Fuel poverty

Fuel poverty - the facts

  • Pre-pandemic, around 3.66 million households were classed as fuel poor.
  • After a staggering 54% rise on the energy price cap in April 2022, further price rises of 80% will take average costs to £3,549 in October 2022.
  • Within a year the energy price cap will have risen from £1277 set in October 2021 to £3,549 in October 2022.
  • It’s estimated 6.32 million households in England Scotland and Wales were living in fuel poverty after the April 22 energy cost rises. This is set to rise to half of all households after the October price hikes.
  • Traditionally, lone parents with dependents made up the largest percentage of the fuel poor.
  • Ill health due to fuel poverty currently costs the NHS £3.6million every day. This figure is also set to rise.
  • More people die from cold homes than do from alcohol, Parkinson’s Disease or traffic accidents.

In basic terms, fuel poverty is when a household is unable to afford to heat their home to an adequate temperature. While it is a complex issue that has a history going back as long as we've had heat in our homes, the ongoing fuel crisis and the energy price cap rise has thrown the fuel poor into sharp perspective.

What is fuel poverty?

The definition of fuel poverty is slightly different for England, Scotland, Wales, and Northern Ireland.

Fuel poverty in England is measured using the Low Income Low Energy Efficiency (LILEE) indicator, which considers a household to be fuel poor if:

  • They are living in a property with a fuel poverty energy efficiency rating of band D or below


  • When they spend the required amount to heat their home, they are left with a residual income below the official poverty line.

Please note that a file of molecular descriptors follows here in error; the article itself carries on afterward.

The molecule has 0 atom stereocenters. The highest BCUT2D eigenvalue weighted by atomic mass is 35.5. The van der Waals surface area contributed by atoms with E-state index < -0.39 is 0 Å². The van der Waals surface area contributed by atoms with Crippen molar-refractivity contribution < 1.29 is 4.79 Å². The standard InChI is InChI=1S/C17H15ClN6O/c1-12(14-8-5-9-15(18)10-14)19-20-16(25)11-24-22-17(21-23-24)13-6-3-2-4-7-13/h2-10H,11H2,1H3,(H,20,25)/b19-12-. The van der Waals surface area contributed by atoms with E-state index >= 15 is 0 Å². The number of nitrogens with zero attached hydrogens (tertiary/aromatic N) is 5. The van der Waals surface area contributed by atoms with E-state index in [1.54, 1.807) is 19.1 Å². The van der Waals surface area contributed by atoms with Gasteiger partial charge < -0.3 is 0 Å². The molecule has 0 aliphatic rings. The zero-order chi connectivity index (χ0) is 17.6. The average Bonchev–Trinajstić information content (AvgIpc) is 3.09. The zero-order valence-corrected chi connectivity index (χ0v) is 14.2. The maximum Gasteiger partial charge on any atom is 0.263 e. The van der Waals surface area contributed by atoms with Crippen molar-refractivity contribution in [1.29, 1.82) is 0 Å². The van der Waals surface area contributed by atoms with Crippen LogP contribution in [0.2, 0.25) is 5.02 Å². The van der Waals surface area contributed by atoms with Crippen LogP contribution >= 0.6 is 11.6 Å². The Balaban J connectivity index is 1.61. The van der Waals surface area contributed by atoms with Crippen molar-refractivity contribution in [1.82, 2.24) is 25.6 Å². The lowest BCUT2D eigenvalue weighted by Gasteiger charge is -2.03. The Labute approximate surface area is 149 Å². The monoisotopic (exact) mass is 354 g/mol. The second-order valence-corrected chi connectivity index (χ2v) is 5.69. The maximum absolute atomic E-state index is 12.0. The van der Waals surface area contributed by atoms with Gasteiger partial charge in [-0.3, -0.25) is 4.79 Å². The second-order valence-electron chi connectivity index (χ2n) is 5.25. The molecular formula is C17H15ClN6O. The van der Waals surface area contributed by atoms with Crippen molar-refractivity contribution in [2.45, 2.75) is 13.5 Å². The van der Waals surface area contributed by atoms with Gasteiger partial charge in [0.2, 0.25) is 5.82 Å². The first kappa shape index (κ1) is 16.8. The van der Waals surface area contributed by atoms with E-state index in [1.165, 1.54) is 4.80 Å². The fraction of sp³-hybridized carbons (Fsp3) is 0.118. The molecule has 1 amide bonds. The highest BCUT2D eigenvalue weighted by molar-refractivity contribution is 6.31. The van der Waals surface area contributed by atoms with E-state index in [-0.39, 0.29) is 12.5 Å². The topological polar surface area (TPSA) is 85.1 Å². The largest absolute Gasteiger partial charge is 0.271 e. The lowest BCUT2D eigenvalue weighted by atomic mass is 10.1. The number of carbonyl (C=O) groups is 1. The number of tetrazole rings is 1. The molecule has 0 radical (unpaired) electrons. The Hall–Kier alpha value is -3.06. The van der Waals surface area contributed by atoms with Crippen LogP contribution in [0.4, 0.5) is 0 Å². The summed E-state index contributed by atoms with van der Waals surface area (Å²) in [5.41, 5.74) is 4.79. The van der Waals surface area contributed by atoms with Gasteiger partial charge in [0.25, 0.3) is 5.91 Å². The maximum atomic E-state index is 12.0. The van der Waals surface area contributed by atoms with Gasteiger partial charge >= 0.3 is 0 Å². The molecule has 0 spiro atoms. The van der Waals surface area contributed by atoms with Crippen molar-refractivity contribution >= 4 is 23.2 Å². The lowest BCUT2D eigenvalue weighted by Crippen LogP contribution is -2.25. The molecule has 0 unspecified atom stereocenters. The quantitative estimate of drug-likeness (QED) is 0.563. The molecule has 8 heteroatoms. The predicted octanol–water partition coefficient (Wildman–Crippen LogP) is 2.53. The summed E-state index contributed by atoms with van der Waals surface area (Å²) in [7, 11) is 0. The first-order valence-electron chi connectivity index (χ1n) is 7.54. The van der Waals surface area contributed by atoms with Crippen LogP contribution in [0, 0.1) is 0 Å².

In Scotland the definition of a fuel poor household is:

  • If, after housing costs have been deducted, more than 10% (20% for extreme fuel poverty) of their net income is required to pay for their reasonable fuel needs;


  • If, after further adjustments are made to deduct childcare costs and any benefits received for a disability or care need, their remaining income is insufficient to maintain an acceptable standard of living, defined as being at least 90% of the UK Minimum Income Standard (MIS).

In Wales fuel poverty is defined as:

  • Any household that would have to spend more than 10% of their income on maintaining a satisfactory heating regime.
  • Any household having to spend more than 20% is defined as being in severe fuel poverty.

In Northern Ireland fuel poverty is defined as:

  • Any household that needs to spend more than 10% of its income on energy costs.

Who are the fuel poor?

As the cost of energy rises, so will rates of fuel poverty. The Joseph Rowntree Foundation’s UK Poverty Report said, ‘Households who spend the highest proportion of their budgets on energy are likely to be the ones most affected by the rising energy cap, with already tight budgets further squeezed. Those particularly at risk are families with children, especially lone parents, and those in rented accommodation.’

With fuel prices rising at unprecedented levels, the demographics of those falling into fuel poverty are bound to widen. Traditionally lone parents with dependents made up the largest percentage of the fuel poor, with fuel poverty being highest in the private rented sector.

With fuel prices rising, working families on low incomes, the elderly, disabled and those relying on benefits, will further swell the ranks of the fuel poor. Not only are they more likely to have older heating and hot water systems, and live in less energy efficient homes, but wages, benefits and pensions will fail to keep up with the rising cost of energy. General cost of living rises and inflation will have already put the squeeze on limited incomes. The headlines saying households will have to choose between eating or heating will be true for far too many families.

What causes fuel poverty?

Estimates before the energy price cap increase in October 2021, put fuel poverty at around 13% of households in England, 25% in Scotland, 12% in Wales and 18% in Northern Ireland.

The three primary causes are:

  • Low income
  • High fuel prices
  • Poor energy efficiency of homes.